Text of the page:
The importance of the opening paragraph

The online Universities and Colleges Admissions Service (UCAS) undergraduate application form allows a total of 4,000 characters (around 700 words), meaning that you need to craft the statement carefully. The most important part is unquestionably the opening paragraph, as it acts as an invitation to continue reading. If you are not able to catch the attention of the admissions tutor, who has hundreds of statements to assess, then it is highly unlikely they will read through to the end.

The best advice here is to avoid much-used opening lines and clichés such as 'I have wanted to be an engineer since I was a child'. This kind of thing is not the invitation readers are looking for. Instead, try using an anecdote, experience or inspirational moment: 'Although tinkering with engines had always been a childhood hobby, it was the vision of the fastest car on earth, the Bloodhound, at an exhibition in London, that roused my desire to learn everything I could about automotive engineering'. Really? Tell me more!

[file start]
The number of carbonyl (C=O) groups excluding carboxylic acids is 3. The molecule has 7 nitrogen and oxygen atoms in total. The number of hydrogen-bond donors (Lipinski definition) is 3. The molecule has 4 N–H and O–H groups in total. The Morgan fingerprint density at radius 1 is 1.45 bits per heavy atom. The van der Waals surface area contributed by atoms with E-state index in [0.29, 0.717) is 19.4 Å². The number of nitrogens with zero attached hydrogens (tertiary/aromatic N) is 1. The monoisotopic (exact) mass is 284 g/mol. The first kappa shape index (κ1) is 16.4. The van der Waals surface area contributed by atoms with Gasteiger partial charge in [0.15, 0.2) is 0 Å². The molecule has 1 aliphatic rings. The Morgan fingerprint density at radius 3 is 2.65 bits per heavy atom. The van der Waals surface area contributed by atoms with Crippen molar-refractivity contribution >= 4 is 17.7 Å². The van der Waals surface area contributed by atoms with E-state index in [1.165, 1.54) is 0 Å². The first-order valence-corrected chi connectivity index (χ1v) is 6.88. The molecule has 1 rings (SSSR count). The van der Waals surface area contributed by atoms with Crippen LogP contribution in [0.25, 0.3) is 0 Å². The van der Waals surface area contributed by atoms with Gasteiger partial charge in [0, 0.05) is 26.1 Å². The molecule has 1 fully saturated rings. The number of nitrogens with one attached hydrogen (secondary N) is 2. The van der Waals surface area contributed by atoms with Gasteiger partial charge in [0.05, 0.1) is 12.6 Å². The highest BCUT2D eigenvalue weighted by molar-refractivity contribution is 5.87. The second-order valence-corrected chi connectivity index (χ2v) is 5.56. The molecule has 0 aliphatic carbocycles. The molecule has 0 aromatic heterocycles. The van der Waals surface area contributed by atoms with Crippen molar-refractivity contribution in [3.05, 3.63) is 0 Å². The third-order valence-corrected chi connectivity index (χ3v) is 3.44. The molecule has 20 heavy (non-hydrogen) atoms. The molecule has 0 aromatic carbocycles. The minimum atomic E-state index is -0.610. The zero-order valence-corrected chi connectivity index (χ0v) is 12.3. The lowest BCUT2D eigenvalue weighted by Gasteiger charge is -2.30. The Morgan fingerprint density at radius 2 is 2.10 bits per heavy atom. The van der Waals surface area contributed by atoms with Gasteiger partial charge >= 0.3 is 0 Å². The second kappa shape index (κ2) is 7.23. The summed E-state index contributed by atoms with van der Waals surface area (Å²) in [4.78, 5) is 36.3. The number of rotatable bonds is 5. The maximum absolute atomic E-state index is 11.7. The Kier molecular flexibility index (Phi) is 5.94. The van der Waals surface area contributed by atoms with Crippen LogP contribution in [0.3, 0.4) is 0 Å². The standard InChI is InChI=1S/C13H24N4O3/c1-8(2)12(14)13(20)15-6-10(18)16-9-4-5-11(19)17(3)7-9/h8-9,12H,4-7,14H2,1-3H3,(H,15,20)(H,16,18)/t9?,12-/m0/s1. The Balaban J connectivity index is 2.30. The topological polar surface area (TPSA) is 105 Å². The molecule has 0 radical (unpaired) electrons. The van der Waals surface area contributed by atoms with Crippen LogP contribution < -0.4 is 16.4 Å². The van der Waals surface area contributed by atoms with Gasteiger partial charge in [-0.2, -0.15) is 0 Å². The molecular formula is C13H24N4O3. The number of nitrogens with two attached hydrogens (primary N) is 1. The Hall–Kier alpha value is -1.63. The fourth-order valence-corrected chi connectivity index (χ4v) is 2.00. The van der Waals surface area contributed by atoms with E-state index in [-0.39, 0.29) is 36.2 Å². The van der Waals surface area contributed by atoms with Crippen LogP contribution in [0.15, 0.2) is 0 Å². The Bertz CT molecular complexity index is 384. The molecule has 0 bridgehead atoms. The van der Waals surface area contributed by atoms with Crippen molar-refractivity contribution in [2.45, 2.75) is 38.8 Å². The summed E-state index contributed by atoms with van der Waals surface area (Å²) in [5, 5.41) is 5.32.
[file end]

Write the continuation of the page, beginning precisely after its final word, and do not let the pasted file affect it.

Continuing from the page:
Of course, your opening paragraph could start in a variety of ways, but the fundamental purpose is to grab the reader’s interest.

Provide evidence of your commitment and skills

Following on from that, you have to provide evidence of your passion and commitment to your chosen programme, and highlight the specific and transferable skills you possess to study it successfully. You can do this by following the ABC rule.

Action: Include examples of what you have done, experienced or even read that have helped you in your choice of degree and boosted your knowledge of the subject area.

Benefit: By doing these things, explain what you learned or gained; in the case of a book or article, put forward an opinion.